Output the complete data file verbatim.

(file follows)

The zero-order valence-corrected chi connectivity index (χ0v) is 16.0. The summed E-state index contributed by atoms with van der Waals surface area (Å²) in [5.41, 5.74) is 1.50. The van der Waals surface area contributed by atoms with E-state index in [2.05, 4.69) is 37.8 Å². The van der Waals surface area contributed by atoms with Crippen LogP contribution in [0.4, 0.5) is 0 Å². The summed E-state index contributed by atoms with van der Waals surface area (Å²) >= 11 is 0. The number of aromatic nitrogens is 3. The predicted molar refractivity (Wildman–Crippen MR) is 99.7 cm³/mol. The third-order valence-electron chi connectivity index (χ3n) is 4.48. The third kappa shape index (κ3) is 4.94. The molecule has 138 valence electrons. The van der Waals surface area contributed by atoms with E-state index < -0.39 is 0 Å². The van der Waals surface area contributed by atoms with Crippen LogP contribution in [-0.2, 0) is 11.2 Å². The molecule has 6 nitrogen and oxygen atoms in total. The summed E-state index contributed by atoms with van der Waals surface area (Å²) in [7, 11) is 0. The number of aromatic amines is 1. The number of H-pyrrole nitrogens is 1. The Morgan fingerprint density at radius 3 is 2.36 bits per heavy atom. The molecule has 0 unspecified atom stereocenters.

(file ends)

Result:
The zero-order valence-corrected chi connectivity index (χ0v) is 16.0. The summed E-state index contributed by atoms with van der Waals surface area (Å²) in [5.41, 5.74) is 1.50. The van der Waals surface area contributed by atoms with E-state index in [2.05, 4.69) is 37.8 Å². The van der Waals surface area contributed by atoms with Crippen LogP contribution in [0.4, 0.5) is 0 Å². The summed E-state index contributed by atoms with van der Waals surface area (Å²) >= 11 is 0. The number of aromatic nitrogens is 3. The predicted molar refractivity (Wildman–Crippen MR) is 99.7 cm³/mol. The third-order valence-electron chi connectivity index (χ3n) is 4.48. The third kappa shape index (κ3) is 4.94. The molecule has 138 valence electrons. The van der Waals surface area contributed by atoms with E-state index < -0.39 is 0 Å². The van der Waals surface area contributed by atoms with Crippen LogP contribution in [-0.2, 0) is 11.2 Å². The molecule has 6 nitrogen and oxygen atoms in total. The summed E-state index contributed by atoms with van der Waals surface area (Å²) in [7, 11) is 0. The number of aromatic amines is 1. The number of H-pyrrole nitrogens is 1. The Morgan fingerprint density at radius 3 is 2.36 bits per heavy atom. The molecule has 0 unspecified atom stereocenters.